The convention is vast, held in the huge Javitz Center in New York, stretching from one end of the building to the other, over several levels. If you work in publishing or do anything associated with books and/or authors, this is the place to be this week.
Day One of BEA had few exhibits, but networking and workshops, panels and interviews filled the day. Len Riggio ,Chairman of Barnes & Noble opened the event. He spoke of the importance of brick and mortar stores and shared his opinion that books are too expensive for the average person. His point was that, long ago, a book would cost half of the median minimum wage, but now it’s become too expensive, thus making books easily available to only the elite few who can afford them. Whether people agreed or disagreed was difficult to say, or how libraries were affected by this wasn’t discussed, the talk was a conversation starter for the convention.
This year’s BEA highlighted several things: Books to film, political books, non-fiction, children’s books and James Patterson. It didn’t matter what genre you were interested in Mr. Patterson has something for you.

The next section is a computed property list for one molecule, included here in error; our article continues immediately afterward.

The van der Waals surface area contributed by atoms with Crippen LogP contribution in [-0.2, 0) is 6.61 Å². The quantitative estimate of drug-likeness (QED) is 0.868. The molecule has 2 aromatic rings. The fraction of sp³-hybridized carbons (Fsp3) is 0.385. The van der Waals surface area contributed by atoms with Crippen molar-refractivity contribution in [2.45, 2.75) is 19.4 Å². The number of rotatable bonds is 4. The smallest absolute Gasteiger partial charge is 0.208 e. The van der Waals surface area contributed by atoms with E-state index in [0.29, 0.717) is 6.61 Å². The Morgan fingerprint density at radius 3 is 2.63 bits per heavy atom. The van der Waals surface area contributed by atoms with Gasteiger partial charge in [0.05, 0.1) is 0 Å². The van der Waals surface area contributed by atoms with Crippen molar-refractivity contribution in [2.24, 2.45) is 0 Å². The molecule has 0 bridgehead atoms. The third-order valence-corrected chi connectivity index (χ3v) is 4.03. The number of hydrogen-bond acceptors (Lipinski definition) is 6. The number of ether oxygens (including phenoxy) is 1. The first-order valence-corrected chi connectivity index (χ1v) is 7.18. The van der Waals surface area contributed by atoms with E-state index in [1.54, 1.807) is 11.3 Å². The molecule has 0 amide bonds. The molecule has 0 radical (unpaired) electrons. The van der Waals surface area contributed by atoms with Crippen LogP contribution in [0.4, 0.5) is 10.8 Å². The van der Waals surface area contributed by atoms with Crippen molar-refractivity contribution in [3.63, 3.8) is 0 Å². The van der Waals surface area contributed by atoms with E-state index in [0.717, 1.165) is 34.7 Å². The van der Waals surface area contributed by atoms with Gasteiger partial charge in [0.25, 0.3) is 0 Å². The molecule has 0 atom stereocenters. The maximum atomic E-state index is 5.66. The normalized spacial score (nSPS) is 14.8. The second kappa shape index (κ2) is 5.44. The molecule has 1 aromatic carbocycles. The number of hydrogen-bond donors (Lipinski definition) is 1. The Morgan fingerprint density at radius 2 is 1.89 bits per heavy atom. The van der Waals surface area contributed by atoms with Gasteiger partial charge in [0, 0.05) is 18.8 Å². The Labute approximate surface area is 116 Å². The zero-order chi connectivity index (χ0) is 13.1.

The workshops this year talked a great deal about diversity and the need for it. International books bought by US publishers were also a popular topic.
Trends included a spike in sales for Children’s Books, though most of those were from backlist sales, meaning Dr. Seuss and the Bernstein Bears were being bought up by millennials who the industry saw as nostalgic buyers. Non-fiction also spiked dramatically, mostly political, history and self-help books. Genre fiction wasn’t doing as well, but print books were out-selling e-books by far. Admittedly, these statistics did not include self-published works.
There were many vendors selling non-book related or semi-book related items on the floor. Litjoy crates were a hot topic when experience-based reader connections were discussed.
Over the next few days I’ll go over specific trends, topics and items. For now, I’m back to BEA to learn more about the future of the book industry.